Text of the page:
Subsurface circular a moral decision, is there a correct one?
Subsurface circular as a game is a linear affair, but at the last moments of the game you are presented with a decision. This article aims to look a little deeper into the decision presented to the player, and look at ideas and consequences of the two options. WARNING SPOILERS!!!
This article will not bring up all potential ideas and consequences, but rather a starting point for the reader to come to their own conclusions (much like the game did). Do take into consideration that these are my opinions, which will most likely differ from your own.
I will also not be talking about the game as a whole, as I've already posted a review of the game, (feel free to check it out on Gamesense).
In the last segment of the game after talking to all the Tek's that the game allows, learning and understanding the relationship with human. Additionally, the various intellectual capacity of the Tek's, as well as their roles in human life, you get the opportunity to talk to Red, a fellow Tek who initially wanted you to investigate the disappearance of a Tek who was a friend of his.
In the simplest format your decision is for you to shoot yourself, or shoot Red.
If you choose to shoot yourself, you allow the revolution to happen. Its worth noting when I say revolution, I mean a revolution on behalf of the humans, not the Tek's. This decision allows the 8,000 strong inventory Tek's to kill management, and any Tek's obeying them. The game also explains that the inventory Tek's are not programmed with Asimov laws of robotics.
Asimov laws include
To not allow a human being to come to harm, or through in action injure a human.
They must obey human orders, unless it conflicts with the first law.
They must protect their own existence, providing it doesn't conflict with the above laws.
With management no longer in place the Tek's will take over positions of power, therefore not allowing humans 'to do jobs that they were never designed to do themselves ' this implies that with Tek's in charge they will be able to look at tasks from an entirely different standpoint, without any emotions or potential for bribery. As for humans, they will gain their livelihoods that were taken from them by Tek's. The game also displays the diversity in programming for Tek's, as you can tailor them towards specific occupations. This implies that Tek's are not forced into these positions, so they are not slaves. However, you could argue that they are a slave to their own programming, but in game the Tek's got annoyed if you tried to reset them. This means that they are closer to humans, in the sense of them thriving on structure, routine and above all a purpose.
Concerns that arise by letting the revolution happen is that the Tek's in management positions could easily be reprogrammed, or be easily influenced by other Tek's, as the player we assume because they are Tek's, they are not open to such influence. During the game your character gets reprogrammed by another Tek, striping you of your occupation as a detective, meaning that Tek's have this ability which could be dangerous and easily misused. Furthermore, the game makes an example of your character being able to deceive another detective into giving you information, via changing another detectives emotional state, proving that high level Tek's have the capacity to be tricked and take on negative emotions.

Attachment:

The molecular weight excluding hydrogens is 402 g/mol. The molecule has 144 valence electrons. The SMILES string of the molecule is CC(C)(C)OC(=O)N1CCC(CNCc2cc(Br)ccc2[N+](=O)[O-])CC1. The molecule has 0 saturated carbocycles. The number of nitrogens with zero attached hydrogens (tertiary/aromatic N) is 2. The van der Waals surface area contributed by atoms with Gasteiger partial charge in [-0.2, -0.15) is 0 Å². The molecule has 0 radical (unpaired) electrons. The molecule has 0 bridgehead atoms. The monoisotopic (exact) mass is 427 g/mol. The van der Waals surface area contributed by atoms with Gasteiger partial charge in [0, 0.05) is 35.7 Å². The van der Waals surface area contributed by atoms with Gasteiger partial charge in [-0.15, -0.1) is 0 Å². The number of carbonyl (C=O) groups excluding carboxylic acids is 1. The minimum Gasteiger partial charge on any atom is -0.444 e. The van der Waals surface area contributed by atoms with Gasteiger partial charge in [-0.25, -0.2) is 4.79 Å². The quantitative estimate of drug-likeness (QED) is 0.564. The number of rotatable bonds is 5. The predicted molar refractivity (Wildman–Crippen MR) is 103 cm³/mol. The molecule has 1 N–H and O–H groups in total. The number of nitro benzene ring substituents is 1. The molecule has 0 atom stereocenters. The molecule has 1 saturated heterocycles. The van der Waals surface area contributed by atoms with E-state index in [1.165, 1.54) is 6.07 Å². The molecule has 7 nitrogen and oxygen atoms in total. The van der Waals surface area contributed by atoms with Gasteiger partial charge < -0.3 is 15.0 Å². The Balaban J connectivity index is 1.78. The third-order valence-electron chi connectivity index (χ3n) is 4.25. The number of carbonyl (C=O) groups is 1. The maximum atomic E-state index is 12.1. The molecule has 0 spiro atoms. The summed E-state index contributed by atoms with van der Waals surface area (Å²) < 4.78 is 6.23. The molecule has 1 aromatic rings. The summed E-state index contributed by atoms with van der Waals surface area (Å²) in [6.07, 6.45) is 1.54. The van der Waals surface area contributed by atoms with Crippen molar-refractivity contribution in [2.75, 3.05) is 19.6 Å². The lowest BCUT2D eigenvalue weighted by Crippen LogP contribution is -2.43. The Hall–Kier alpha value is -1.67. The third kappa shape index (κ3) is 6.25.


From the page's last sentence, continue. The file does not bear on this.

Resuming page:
Although humans will regain their livelihoods, it may only be a short term gain, as when they put the Tek's in charge, they may come to the same conclusion as management, by resorting back to low level Tek's, replacing them and being back in the same position.
If you choose to shoot Red then nothing will change, a large section of the human population will not regain their livelihoods, the revolution will fail, and the inventory Tek's will be destroyed and the production of low level Tek's will continue filling positions of traditionally human roles.
This decision on the surface seems better than the alternative, given the other decision will lead to the same issue's arising, the only difference being who is holding the position of power. The option of killing Red seems more rational for the player as throughout the game you meet Tek's at a lower intellect, and this option means that they would become obsolete.
As previously stated, this is a human revolution, not a Tek revolution, but something that the game does not mention is the human capacity to adapt to their environment. Technology grows over many years, as do humans in terms of their ability to work alongside technology and eventually change our attitudes towards it. With this, could come learning opportunities and even new fields of work.
On the other hand, Tek's have not just replaced humans in menial unfulfilling jobs, they have replaced all manner of jobs from childcare and psychiatrist positions. In the long term an inevitable conclusion would be a similar outcome to what would happen if you choose to shoot yourself.
Additionally, the feelings of the people who wanted the revolution to happen will not simply leave, and may cause more radical ideas leading to more bloodshed, further mistrust and ill treatment of Tek's, and using them as 'pawns '
Whichever decision you make, many Tek's and humans will die (the game makes that clear). As mentioned in my review you don't get to meet any humans management or not, so it is difficult to come to a solid conclusion.
Both options have massive problems that could lead a situation much worse or not solve anything at all, leaving the player in a state of picking between two bad outcomes for both parties.
What decision did you make? Do you have any thoughts in the decision-making process? Let me know in the comments.
Written by Matthew Birkinshaw.